At a word of command, half the French battalion swept forward beyond the defences, hacked a way through the German trench lines, stopping only to bayonet such of the enemy as offered opposition, raced between the gaunt trees of the forest, guided by the constant flash of the German artillery, and came upon the guns before the artillerymen had any idea that danger threatened. The fight was short and sharp. Against the infantry with their bayonets and their desperate courage the German could make no resistance. The guns were taken and slewed round, to be fired point-blank at a German infantry regiment which was moving up through the forest to their protection. Whilst the scattered relief was recovering from the confusion into which this unexpected action had thrown it, a French lieutenant inserted a charge of guncotton into the breach of each of the guns, destroyed them, and led his men back the way they had come.

The German line must now be readjusted. It fell back on the village.

A thousand metres from the border of the village the ground was clear. Here were fields, the cultivation of which provided the village with its livelihood. Farther to the French right, the woods were burning, and the little brigade which had made the frontal attack, not risking the delay of making a detour of the blazing woods, literally dashed through the flames in pursuit of their flying enemy.

"It was such a sight as I have never pictured in my wildest dreams," said a French officer, who in peace time is on the staff of one of the great daily newspapers of Paris. "It out-infernoed the Inferno. All the time we were running forward, blazing branches and twigs were falling on to us. I saw two men with their caps smouldering, and another man whose coat burst into a flame as he ran."

On the other side of the little wood the German rallied, but only momentarily; for, with a rush which was irresistible, the French infantry drove straight at the trenches, which they themselves had prepared before they were driven back, carried them at the point of the bayonet, and found themselves at daybreak confronting the slope which led up to the village.

The French brigadier found himself in an extraordinary position. He had penetrated farther into the enemy's line than he ever expected. He could but report his progress, without hoping that the General Commander-in-Chief would send him reinforcements to establish himself there. It was not Joffre's way to follow up an advantage if by so doing he exposed the length of his line to any kind of danger, and only Joffre could tell whether such an advantage had been established.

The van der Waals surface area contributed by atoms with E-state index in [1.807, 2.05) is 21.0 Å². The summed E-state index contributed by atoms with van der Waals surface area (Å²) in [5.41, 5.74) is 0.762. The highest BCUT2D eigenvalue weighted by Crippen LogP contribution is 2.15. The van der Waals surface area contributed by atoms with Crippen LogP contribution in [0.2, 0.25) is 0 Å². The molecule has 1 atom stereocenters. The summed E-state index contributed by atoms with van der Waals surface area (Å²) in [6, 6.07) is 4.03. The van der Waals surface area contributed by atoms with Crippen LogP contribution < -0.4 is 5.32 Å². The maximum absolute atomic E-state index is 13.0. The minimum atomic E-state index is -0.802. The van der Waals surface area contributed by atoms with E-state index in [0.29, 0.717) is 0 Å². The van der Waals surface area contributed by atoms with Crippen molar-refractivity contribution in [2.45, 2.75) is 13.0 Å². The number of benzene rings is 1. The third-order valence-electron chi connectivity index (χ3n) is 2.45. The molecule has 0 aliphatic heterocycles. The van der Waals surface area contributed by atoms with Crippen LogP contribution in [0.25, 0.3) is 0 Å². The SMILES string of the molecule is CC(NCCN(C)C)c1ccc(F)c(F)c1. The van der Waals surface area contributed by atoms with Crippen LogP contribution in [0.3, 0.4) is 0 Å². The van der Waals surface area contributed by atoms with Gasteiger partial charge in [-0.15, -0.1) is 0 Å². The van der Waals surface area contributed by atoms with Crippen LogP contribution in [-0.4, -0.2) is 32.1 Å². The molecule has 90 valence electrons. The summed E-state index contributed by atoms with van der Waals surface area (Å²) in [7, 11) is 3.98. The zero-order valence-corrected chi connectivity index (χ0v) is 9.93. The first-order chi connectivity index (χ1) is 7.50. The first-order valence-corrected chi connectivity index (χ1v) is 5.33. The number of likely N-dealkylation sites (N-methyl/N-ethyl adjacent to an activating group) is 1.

Far way behind the woods, the General commanding the French Army in that region received the report by telephone, transmitted it to the brigadiers on the left and the right, and ordered them to "feel" the enemy in front of them, to see whether the retirement in the centre had affected the security of the other lines. In the meantime, the German had brought up reinforcements, and the first touch of winter sun that came glinting across the snow white face of the earth brought the packed battalions of the German reserves. The French had not been idle. Though the ground was as hard as iron, they had hacked themselves into the old trenches, strengthening this line, raising. that parapet, and all the time their indefatigable 75's were pouring a concentrated fire into the only road down which the German reinforcements must pass. The place they had taken was to the left of a cross road, and in the angle of the road left and right was the still smouldering wood through which they had passed. Ahead of them were the red roofs of the village ; to their extreme left an oblong slab of forest, through which the men who had taken the bridge were battling a way. The solid masses of German infantry delivered one weak attack and retired, and this was followed by a furious bombardment from guns on the other side of the hill upon which the village stood. This in turn hushed to silence, and again the .solid grey-coated mass came charging across the fields, their machine-guns covering their flanks, their terrifying bayonets at one uniform level. But these grimy men in the French trenches, with their soiled coats, their unshaven chins and their battered képis, were not readily terrified.

The incessant crash of the Lebels was like a knife-edge of unnerving sound. The brown fields became littered with dead and dying, and such of the men as reached the rampart of the trench were driven back by the bayonet. In the meantime, on the left one of those miracles had occurred which all wars witness.